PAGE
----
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Oil leak could be small/insignificant, or not-so-small, depending on the source. If it's from the right side it could be from the oil cooler, one or more rubber hoses/lines, the tank, the valve covers, or the case itself. A good thing to do would be to try to narrow that down (get your PPI to put the car on a lift, take a picture, then clean it up with degreaser, wait for leak to return and take another picture! Post those pictures here!)

Many/most 911s of this era do have some type of leak.

Smog test CA seems to be hit-or-miss. Make sure it has its catalytic converter intact or you'll never pass until you add one back.
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Old 04-05-2016, 10:49 AM
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groovydude

I've confirmed the o2 sensor, and wiring have been replaced on the car.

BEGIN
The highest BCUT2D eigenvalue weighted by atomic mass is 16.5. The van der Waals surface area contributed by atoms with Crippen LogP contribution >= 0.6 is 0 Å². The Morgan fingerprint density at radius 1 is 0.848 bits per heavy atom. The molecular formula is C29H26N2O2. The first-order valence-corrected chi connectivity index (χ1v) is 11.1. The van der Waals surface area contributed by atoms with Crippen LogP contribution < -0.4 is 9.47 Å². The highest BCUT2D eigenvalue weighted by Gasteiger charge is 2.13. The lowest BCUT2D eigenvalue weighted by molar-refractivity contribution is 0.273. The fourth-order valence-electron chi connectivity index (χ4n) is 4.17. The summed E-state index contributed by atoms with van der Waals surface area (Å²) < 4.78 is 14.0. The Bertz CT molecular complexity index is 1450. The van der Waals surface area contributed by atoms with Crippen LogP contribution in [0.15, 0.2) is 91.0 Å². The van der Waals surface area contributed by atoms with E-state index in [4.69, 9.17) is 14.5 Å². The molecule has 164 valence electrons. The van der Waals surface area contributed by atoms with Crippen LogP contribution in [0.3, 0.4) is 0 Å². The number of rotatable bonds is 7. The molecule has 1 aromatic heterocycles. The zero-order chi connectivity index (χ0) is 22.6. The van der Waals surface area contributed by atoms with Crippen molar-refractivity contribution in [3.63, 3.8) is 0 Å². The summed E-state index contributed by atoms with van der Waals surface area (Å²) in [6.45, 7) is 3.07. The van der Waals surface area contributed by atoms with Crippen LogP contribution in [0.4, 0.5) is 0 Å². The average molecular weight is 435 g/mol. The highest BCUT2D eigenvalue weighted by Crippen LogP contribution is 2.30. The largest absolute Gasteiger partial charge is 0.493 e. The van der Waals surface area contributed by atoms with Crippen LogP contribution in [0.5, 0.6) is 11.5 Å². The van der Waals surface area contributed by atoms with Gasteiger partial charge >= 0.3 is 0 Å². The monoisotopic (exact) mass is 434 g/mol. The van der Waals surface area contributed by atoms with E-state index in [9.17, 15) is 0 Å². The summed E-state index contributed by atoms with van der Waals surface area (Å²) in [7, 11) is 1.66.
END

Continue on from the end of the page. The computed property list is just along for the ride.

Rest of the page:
Looking into the ppi.

Thanks!
Old 04-05-2016, 10:49 AM
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Please understand that the purchase price is one thing, but the cost of ownership is another. With this kind of thirty five year old car, you're going to need to budget money to fix problems as they come up. And they will. The PPI can help you estimate how much you're in for, but it's always a gamble. If you have as much fun tinkering as you do driving, then it doesn't matter much. But if you don't want to do a ton of work on it yourself, you're going to end up in someone's shop, sooner or later, writing checks with zeroes on the end of them. As long as that's okay with you, go for it.
-Tom
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Old 04-05-2016, 10:53 AM
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Careful. While we are here because we love these cars, a small oil leak may be the least of your problems if you're not familiar with these cars. Make sure you ask about the headstuds, or you have the mechanic check on them. When was the last engine rebuild? At 120K, I would think it's been done. How does it shift? Any grinding?